Matthew Rarey: consolidation, regulation, and persecution pose a three-fold challenge . . .
Health care providers are taking a beating from ObamaCare, and Catholic hospitals and physicians fighting to keep the faith are no exception. Many suspect that the end game is not only a singlepayer system, but a shutdown of faith-based delivery.
“Catholics should be worried,” warns John M. Haas, president of the National Catholic Bioethics Center. “It’s not so much a Catholic identity issue within Catholic health care, but fierce and relentless threats from government and a profound shift in cultural attitudes regarding issues such as contraception.”
Such threats have already forced the Church out of other social ministries — including adoption services — thanks to laws and mores condoning same-sex “marriage.”
John F. Brehany is executive director and ethicist of the Catholic Medical Association, an association of individuals across the country dedicated to learning, implementing, and sharing their faith in the health care industry. Most of its 2,000 members are physicians.
He cites two factors militating against a robust Catholic identity in health care.
“First, the federal government is actively hostile to the Catholic faith and at best indifferent to the protection of conscience rights in organized medicine,” Brehany says. Of particular concern is the Health and Human Services (HHS) mandate. This employer requirement to provide insurance plans covering contraceptives, abortifacients, and sterilization procedures is “proving a real challenge to the Catholic institutional presence in health care.”
The U.S. Supreme Court heard cases seeking the mandate’s repeal in late March and is expected to give its ruling at the end of June.
Second, says Brehany, is the financial pressure being exerted upon health care providers to stay in business. To “cut more costs out of the delivery structure, many are consolidating,” he notes. Encouraging this trend is the need to comply with ever more burdensome federal regulations — a costly procedure that’s putting many physicians out of private practice.
“Government has so ramped up regulations and penalties for compliance with federal law that private physicians are being driven out of business and joining hospitals,” Brehany explains. “They can’t afford the software systems and lawyers necessary to letting them know whether they’re in continual compliance,” thus avoiding crippling penalties. When Catholic hospitals consolidate with non-Catholic hospitals for similar reasons, these consolidations can pose “a challenge to maintaining a robust Catholic identity.”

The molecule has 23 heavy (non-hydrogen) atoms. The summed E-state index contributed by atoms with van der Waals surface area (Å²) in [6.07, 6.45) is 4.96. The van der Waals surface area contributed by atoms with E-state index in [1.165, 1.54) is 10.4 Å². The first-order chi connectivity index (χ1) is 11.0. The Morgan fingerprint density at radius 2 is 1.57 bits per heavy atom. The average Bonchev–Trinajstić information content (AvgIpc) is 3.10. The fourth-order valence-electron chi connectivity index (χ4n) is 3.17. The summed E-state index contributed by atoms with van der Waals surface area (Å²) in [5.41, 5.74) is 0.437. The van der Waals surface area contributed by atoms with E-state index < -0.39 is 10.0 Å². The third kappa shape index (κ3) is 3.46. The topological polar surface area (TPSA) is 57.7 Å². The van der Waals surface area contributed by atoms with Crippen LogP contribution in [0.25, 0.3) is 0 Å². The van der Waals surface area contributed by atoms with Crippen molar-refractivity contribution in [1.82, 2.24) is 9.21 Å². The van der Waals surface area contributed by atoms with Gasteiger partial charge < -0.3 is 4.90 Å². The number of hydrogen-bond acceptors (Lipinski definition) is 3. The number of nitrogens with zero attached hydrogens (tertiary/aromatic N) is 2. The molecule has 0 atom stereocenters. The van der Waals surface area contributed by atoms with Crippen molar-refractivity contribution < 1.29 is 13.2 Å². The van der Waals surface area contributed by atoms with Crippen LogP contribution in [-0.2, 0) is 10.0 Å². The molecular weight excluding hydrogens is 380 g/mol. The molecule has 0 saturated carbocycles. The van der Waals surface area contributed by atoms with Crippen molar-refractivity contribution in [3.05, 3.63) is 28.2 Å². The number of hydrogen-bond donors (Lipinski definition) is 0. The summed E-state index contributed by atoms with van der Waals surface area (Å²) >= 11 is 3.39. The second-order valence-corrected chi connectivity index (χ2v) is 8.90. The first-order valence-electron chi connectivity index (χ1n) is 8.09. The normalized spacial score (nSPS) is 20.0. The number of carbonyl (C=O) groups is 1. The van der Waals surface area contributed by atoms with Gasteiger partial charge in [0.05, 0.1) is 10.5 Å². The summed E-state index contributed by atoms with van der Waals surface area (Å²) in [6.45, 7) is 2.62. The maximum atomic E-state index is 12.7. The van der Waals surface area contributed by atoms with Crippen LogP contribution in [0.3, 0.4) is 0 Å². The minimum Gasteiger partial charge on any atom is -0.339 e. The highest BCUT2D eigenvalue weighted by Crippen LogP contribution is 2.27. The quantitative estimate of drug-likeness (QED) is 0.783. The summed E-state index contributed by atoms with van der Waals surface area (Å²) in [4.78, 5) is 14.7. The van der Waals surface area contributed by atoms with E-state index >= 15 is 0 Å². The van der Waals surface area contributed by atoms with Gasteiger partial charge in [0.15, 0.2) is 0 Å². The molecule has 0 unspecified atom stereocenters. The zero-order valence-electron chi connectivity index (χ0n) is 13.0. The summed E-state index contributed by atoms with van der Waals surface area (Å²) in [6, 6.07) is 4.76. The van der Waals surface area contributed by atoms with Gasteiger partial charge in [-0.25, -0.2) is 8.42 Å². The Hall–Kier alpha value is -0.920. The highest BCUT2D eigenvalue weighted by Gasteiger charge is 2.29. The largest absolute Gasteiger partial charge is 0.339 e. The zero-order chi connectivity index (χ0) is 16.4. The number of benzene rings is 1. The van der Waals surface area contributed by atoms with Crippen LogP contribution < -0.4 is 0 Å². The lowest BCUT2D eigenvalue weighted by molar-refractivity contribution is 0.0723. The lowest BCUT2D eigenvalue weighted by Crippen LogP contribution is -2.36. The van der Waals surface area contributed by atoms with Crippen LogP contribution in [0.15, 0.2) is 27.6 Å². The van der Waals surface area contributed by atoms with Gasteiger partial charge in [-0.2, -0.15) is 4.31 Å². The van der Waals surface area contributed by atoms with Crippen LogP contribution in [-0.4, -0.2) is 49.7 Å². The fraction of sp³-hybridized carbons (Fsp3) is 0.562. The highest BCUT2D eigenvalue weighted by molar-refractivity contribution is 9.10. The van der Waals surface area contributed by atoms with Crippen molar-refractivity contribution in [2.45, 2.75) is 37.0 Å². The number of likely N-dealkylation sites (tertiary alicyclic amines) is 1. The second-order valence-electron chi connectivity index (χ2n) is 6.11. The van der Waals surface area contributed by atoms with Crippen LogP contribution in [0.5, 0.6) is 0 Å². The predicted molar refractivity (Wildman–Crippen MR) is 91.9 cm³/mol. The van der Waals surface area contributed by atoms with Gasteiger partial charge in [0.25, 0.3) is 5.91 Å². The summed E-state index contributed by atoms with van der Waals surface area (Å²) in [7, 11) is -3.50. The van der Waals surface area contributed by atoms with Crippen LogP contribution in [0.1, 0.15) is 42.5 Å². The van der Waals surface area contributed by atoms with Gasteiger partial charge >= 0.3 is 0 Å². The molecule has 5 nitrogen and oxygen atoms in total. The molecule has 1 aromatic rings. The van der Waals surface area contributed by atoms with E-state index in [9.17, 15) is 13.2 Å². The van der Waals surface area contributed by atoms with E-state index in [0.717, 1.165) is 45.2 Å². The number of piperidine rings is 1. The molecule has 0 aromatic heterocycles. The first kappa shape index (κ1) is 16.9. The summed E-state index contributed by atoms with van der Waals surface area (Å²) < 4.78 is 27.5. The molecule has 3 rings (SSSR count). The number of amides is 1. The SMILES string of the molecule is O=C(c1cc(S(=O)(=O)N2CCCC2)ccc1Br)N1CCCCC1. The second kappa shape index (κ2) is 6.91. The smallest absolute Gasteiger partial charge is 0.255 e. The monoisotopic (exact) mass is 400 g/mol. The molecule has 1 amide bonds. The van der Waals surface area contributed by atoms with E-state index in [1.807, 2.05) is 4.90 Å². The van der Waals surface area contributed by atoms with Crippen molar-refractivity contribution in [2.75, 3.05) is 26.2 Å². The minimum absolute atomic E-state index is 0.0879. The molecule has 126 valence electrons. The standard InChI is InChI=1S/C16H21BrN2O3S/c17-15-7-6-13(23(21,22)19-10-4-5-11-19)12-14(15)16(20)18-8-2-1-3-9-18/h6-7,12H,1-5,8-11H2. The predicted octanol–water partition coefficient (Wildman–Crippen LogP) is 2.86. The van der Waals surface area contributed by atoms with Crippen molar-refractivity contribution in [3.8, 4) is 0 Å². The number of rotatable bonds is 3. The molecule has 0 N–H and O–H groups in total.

Consolidation, not compromise
In 2012, Catholic Healthcare West relinquished its formal Catholic identity in order to expand its network to include non-Catholic hospitals, thus increasing its marketing power and profitability. Now called Dignity Health, it may be a harbinger of further consolidations by which Catholic health care providers drop their Catholic identity for the sake of the bottom line.Despite that change in name and formal identity, “there’s more than meets the eye with the Catholic Healthcare West issue,” Haas notes. Dignity Health’s transformation was made in consultation with the Church and approved by former San Francisco Archbishop George Niederauer. It has promised to run its Catholic hospitals in accord with the U.S. Conference of Catholic Bishops (USCCB) document Ethical and Religious Directives for Catholic Health Care Services.
“But it now means that the overarching system of Dignity can bring non-Catholic hospitals into the system and have them continue doing things Catholic hospitals can’t,” says Haas, citing sterilization procedures. “Dignity has said none of its hospitals can perform abortions, however. There’s still a strong Catholic moral influence.”